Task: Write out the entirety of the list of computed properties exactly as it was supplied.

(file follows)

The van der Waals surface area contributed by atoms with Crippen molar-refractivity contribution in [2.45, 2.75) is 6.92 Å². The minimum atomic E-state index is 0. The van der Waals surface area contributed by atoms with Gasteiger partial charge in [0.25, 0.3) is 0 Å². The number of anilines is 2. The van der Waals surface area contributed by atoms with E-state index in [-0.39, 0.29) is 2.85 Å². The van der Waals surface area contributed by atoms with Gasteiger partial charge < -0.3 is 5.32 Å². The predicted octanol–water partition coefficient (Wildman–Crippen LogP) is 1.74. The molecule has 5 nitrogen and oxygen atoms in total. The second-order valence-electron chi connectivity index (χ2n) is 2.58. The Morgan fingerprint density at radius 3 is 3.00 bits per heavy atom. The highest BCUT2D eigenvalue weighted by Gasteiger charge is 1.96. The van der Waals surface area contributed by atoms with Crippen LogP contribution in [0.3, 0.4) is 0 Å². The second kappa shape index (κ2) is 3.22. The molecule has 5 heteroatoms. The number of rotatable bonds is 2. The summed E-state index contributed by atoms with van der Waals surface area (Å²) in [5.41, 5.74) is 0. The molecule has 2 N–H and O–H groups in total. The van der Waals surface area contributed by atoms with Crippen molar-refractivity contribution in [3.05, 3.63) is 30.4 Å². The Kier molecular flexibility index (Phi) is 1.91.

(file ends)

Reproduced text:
The van der Waals surface area contributed by atoms with Crippen molar-refractivity contribution in [2.45, 2.75) is 6.92 Å². The minimum atomic E-state index is 0. The van der Waals surface area contributed by atoms with Gasteiger partial charge in [0.25, 0.3) is 0 Å². The number of anilines is 2. The van der Waals surface area contributed by atoms with E-state index in [-0.39, 0.29) is 2.85 Å². The van der Waals surface area contributed by atoms with Gasteiger partial charge < -0.3 is 5.32 Å². The predicted octanol–water partition coefficient (Wildman–Crippen LogP) is 1.74. The molecule has 5 nitrogen and oxygen atoms in total. The second-order valence-electron chi connectivity index (χ2n) is 2.58. The Morgan fingerprint density at radius 3 is 3.00 bits per heavy atom. The highest BCUT2D eigenvalue weighted by Gasteiger charge is 1.96. The van der Waals surface area contributed by atoms with Crippen LogP contribution in [0.3, 0.4) is 0 Å². The second kappa shape index (κ2) is 3.22. The molecule has 5 heteroatoms. The number of rotatable bonds is 2. The summed E-state index contributed by atoms with van der Waals surface area (Å²) in [5.41, 5.74) is 0. The molecule has 2 N–H and O–H groups in total. The van der Waals surface area contributed by atoms with Crippen molar-refractivity contribution in [3.05, 3.63) is 30.4 Å². The Kier molecular flexibility index (Phi) is 1.91.